TAXATION OF COMMERCIAL RENTAL PROPERTY

House Bill 4602 (Substitute H-1)

Sponsor: Rep. Rudy Hobbs

Committee: Tax Policy

Complete to 10-13-11

A SUMMARY OF HOUSEBILL 4602 AS REPORTED FROM COMMITTEE

House Bill 4602 would amend the General Property Tax Act to eliminate the use of occupancy additions and occupancy losses in determining a property's taxable value.

Under the State Constitution, as amended by Proposal A of 1994, year-to-year increases in the taxable value of a parcel of property are generally limited to five percent or the rate of inflation, whichever is lower. However, the value of property may be adjusted for certain additions and losses, without regard to the assessment cap. Under the General Property Tax Act, the term "losses" includes, among other things, an adjustment in value because of a decrease in a property's occupancy rate. Similarly, the term "additions" includes an increase in the value attributable to an increase in the property's occupancy rate if a loss was previously allowed because of a decrease in occupancy rate or if the value of new construction had been reduced because of a below-market occupancy rate. In 2002, the state Supreme Court struck down the use of occupancy additions, meaning that while a property's taxable value could be reduced because of a reduction in occupancy rate, it would not increase when the occupancy rate subsequently increased.

The bill limits the use of occupancy additions to the period prior to December 31, 2001, and limits the use of occupancy losses to the period prior to December 31, 2011. This means, going forward neither occupancy additions nor occupancy closes would be used in determining a property's taxable value.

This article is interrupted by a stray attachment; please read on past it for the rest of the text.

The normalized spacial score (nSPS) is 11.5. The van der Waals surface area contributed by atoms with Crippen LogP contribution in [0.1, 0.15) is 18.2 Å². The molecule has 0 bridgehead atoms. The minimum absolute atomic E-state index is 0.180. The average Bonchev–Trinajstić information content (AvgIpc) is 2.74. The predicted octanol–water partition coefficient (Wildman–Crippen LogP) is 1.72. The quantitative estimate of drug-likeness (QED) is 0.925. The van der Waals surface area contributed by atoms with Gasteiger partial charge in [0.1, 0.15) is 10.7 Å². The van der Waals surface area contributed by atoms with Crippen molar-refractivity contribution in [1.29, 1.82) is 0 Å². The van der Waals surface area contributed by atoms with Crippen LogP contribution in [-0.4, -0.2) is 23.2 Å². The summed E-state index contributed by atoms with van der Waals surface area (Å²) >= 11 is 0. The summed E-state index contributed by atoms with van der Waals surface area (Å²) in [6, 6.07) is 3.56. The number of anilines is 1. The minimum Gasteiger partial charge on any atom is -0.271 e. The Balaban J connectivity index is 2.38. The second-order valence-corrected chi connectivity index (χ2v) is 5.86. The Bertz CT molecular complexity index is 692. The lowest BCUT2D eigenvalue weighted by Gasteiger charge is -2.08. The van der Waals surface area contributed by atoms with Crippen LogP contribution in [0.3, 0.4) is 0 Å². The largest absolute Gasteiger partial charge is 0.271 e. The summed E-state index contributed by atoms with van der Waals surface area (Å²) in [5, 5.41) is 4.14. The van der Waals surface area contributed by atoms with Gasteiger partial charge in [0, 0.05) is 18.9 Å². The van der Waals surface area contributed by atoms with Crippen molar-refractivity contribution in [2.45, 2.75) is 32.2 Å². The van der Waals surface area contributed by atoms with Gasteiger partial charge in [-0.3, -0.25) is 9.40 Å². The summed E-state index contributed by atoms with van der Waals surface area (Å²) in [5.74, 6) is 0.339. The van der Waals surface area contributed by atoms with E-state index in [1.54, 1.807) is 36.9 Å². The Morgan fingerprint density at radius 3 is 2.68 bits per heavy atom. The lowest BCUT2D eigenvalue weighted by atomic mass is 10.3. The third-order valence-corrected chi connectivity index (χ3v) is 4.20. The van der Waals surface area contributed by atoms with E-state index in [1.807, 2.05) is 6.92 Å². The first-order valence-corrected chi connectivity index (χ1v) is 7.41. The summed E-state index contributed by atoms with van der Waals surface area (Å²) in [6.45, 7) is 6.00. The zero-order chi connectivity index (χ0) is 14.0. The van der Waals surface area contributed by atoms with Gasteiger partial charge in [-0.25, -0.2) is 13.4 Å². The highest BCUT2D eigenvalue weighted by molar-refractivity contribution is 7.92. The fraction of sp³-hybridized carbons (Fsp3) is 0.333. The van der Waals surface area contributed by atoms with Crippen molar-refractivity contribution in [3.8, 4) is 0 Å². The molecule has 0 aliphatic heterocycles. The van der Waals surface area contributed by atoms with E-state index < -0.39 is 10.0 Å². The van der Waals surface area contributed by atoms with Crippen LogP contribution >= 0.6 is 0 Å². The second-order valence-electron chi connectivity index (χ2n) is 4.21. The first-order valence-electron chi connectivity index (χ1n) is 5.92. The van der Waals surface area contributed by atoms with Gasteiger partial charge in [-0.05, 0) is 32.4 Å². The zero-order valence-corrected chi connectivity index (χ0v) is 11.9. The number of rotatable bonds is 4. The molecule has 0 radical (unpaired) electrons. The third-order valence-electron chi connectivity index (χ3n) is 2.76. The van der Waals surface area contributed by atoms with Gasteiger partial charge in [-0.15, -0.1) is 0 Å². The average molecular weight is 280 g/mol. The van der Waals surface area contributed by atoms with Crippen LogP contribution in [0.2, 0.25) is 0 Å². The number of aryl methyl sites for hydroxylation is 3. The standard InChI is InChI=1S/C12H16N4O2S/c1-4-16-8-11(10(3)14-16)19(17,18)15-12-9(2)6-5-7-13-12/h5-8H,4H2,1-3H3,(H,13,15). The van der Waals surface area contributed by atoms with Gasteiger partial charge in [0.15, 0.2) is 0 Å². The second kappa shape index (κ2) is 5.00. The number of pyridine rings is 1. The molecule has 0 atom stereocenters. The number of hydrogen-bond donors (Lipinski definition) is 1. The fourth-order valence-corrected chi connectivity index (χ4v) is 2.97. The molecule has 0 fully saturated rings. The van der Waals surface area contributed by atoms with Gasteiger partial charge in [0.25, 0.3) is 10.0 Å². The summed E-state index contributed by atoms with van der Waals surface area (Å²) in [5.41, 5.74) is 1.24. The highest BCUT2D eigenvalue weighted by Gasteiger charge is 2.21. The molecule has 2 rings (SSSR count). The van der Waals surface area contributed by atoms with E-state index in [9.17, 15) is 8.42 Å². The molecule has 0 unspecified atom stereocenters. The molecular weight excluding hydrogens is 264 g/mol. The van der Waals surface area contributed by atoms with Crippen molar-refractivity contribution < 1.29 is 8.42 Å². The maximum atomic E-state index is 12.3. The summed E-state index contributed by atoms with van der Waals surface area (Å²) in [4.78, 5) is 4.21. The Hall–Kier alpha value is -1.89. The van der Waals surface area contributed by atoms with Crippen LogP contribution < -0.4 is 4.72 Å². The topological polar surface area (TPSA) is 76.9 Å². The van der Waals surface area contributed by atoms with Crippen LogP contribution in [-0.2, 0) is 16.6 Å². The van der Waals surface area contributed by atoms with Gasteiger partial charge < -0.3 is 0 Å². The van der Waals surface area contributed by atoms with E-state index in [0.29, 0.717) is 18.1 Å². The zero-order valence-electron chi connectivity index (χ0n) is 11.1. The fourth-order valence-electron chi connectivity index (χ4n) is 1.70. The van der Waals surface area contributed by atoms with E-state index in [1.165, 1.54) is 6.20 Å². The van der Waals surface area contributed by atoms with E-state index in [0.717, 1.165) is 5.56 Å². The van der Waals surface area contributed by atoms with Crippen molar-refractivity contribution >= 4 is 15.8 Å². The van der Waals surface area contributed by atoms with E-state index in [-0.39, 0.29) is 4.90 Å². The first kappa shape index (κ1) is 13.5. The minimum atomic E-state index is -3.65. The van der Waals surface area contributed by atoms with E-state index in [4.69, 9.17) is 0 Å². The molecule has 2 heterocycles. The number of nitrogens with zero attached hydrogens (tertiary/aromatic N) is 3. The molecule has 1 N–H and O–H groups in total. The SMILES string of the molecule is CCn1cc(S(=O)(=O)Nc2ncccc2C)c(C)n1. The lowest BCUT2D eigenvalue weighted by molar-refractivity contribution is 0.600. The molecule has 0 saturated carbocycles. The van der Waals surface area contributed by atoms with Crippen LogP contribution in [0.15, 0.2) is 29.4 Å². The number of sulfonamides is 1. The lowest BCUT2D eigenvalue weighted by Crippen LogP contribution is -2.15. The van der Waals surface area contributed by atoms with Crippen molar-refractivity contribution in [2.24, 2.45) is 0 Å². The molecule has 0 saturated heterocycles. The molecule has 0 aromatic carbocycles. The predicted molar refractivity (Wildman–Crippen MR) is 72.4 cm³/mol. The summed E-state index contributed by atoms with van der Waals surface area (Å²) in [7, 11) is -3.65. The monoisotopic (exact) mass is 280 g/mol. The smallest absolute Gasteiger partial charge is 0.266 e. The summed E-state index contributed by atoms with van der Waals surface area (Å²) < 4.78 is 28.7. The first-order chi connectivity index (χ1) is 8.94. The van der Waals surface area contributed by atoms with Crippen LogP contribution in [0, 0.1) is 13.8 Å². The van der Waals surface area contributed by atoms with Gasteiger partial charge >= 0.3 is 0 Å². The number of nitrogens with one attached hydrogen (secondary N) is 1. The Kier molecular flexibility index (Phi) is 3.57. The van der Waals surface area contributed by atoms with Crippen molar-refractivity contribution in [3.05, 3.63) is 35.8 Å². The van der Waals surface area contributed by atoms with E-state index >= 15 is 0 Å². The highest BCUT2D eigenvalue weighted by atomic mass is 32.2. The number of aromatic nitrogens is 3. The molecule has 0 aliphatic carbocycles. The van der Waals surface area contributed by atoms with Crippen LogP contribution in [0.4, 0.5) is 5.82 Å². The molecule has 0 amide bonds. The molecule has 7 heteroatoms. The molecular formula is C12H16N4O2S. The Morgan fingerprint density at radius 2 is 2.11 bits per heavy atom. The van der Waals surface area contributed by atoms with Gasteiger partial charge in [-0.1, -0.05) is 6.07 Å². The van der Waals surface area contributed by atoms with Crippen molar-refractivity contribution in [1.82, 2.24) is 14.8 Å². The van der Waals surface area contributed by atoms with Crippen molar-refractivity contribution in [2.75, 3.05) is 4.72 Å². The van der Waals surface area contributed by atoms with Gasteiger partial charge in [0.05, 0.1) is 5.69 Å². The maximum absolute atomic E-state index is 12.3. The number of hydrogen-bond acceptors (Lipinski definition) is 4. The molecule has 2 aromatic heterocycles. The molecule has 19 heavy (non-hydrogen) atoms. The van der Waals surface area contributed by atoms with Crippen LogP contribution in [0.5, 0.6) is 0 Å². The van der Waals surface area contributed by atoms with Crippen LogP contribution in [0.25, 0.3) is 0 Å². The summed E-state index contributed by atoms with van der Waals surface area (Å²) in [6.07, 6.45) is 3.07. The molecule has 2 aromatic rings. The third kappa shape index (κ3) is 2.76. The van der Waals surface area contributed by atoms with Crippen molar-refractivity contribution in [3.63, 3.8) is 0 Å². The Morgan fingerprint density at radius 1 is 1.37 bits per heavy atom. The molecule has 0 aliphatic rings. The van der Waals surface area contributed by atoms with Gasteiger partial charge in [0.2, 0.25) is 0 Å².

MCL 211.34d

FISCAL IMPACT:

A fiscal impact cannot be determined.

BACKGROUND INFORMATION:

House Bill 4602 addresses an issue stemming from the Michigan Supreme Court's 2002 decision in WPW Acquisition v. City of Troy concerning the role of "occupancy additions" in determining the taxable value of commercial rental property. Generally speaking, as a result of the court decision, under current law the taxable value of commercial rental property can be reduced because of a decrease in occupancy rate but cannot increase when the occupancy rate subsequently increases.

In WPW Acquisition v. City of Troy (466 Mich 117), the Michigan Supreme Court held that the additional value attributable to an increase in a property's occupancy rate was not consistent with Proposal A and therefore was unconstitutional. At the time Proposal A was approved by voters, the terms "additions" and "losses," as defined in the General Property Tax Act, did not encompass any increase or decrease in value attributable to a change in occupancy rate. The current definitions, as applied to tax years after 1994, were added to the General Property Tax Act with the enactment of Public Act 415 of 1994, one of the acts implementing Proposal A. The court noted that if the Legislature were free to classify increases in value as "additions," it would undermine one of the intended purposes of Proposal Ato limit property taxes.

However, because the court did not address the issue of whether a decrease in occupancy rate could be treated as a "loss," the result of the decision is that, under current law, a property's taxable value can be reduced because of a decrease in occupancy rate, but cannot increase when the occupancy rate subsequently increases.

POSITIONS:

According to the minutes of the meeting on 9-14-11of the Tax Policy Committee, the following indicated support for the bill: The Department of Treasury; the Michigan Township Association; the Michigan Association of Counties; the Oakland County Executive; the Michigan Assessors Association; and the Michigan Electric Cooperative Association. At a meeting on 6-8-11, the Michigan Municipal League and the Mayor of Southfield indicated support for the bill.

The Michigan Association of Realtors indicated a neutral position on 9-14-11.

Legislative Analyst: Chris Couch

Mark Wolf

Fiscal Analyst: Jim Stansell

This analysis was prepared by nonpartisan House staff for use by House members in their deliberations, and does not constitute an official statement of legislative intent.